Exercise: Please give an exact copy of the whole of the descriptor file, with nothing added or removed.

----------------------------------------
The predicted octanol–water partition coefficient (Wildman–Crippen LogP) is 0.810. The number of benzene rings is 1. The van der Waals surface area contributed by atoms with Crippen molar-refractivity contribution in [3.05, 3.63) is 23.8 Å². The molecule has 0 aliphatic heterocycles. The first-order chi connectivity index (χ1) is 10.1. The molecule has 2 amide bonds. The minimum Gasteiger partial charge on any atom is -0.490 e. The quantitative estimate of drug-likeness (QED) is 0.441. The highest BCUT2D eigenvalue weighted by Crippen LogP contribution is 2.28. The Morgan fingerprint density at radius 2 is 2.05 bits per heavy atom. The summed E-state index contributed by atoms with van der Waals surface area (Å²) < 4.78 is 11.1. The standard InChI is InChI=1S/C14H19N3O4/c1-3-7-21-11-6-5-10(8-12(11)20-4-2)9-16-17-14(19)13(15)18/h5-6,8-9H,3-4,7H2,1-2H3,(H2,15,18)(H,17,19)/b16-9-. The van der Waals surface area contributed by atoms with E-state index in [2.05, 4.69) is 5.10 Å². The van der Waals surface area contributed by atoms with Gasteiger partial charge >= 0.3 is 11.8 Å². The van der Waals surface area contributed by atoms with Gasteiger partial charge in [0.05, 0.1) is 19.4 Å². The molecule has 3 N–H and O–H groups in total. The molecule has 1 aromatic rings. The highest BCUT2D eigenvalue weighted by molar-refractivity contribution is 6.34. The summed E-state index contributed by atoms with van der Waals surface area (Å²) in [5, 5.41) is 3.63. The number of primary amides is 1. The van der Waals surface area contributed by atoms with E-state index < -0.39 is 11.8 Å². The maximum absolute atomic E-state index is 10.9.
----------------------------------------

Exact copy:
The predicted octanol–water partition coefficient (Wildman–Crippen LogP) is 0.810. The number of benzene rings is 1. The van der Waals surface area contributed by atoms with Crippen molar-refractivity contribution in [3.05, 3.63) is 23.8 Å². The molecule has 0 aliphatic heterocycles. The first-order chi connectivity index (χ1) is 10.1. The molecule has 2 amide bonds. The minimum Gasteiger partial charge on any atom is -0.490 e. The quantitative estimate of drug-likeness (QED) is 0.441. The highest BCUT2D eigenvalue weighted by Crippen LogP contribution is 2.28. The Morgan fingerprint density at radius 2 is 2.05 bits per heavy atom. The summed E-state index contributed by atoms with van der Waals surface area (Å²) < 4.78 is 11.1. The standard InChI is InChI=1S/C14H19N3O4/c1-3-7-21-11-6-5-10(8-12(11)20-4-2)9-16-17-14(19)13(15)18/h5-6,8-9H,3-4,7H2,1-2H3,(H2,15,18)(H,17,19)/b16-9-. The van der Waals surface area contributed by atoms with E-state index in [2.05, 4.69) is 5.10 Å². The van der Waals surface area contributed by atoms with Gasteiger partial charge >= 0.3 is 11.8 Å². The van der Waals surface area contributed by atoms with Gasteiger partial charge in [0.05, 0.1) is 19.4 Å². The molecule has 3 N–H and O–H groups in total. The molecule has 1 aromatic rings. The highest BCUT2D eigenvalue weighted by molar-refractivity contribution is 6.34. The summed E-state index contributed by atoms with van der Waals surface area (Å²) in [5, 5.41) is 3.63. The number of primary amides is 1. The van der Waals surface area contributed by atoms with E-state index < -0.39 is 11.8 Å². The maximum absolute atomic E-state index is 10.9.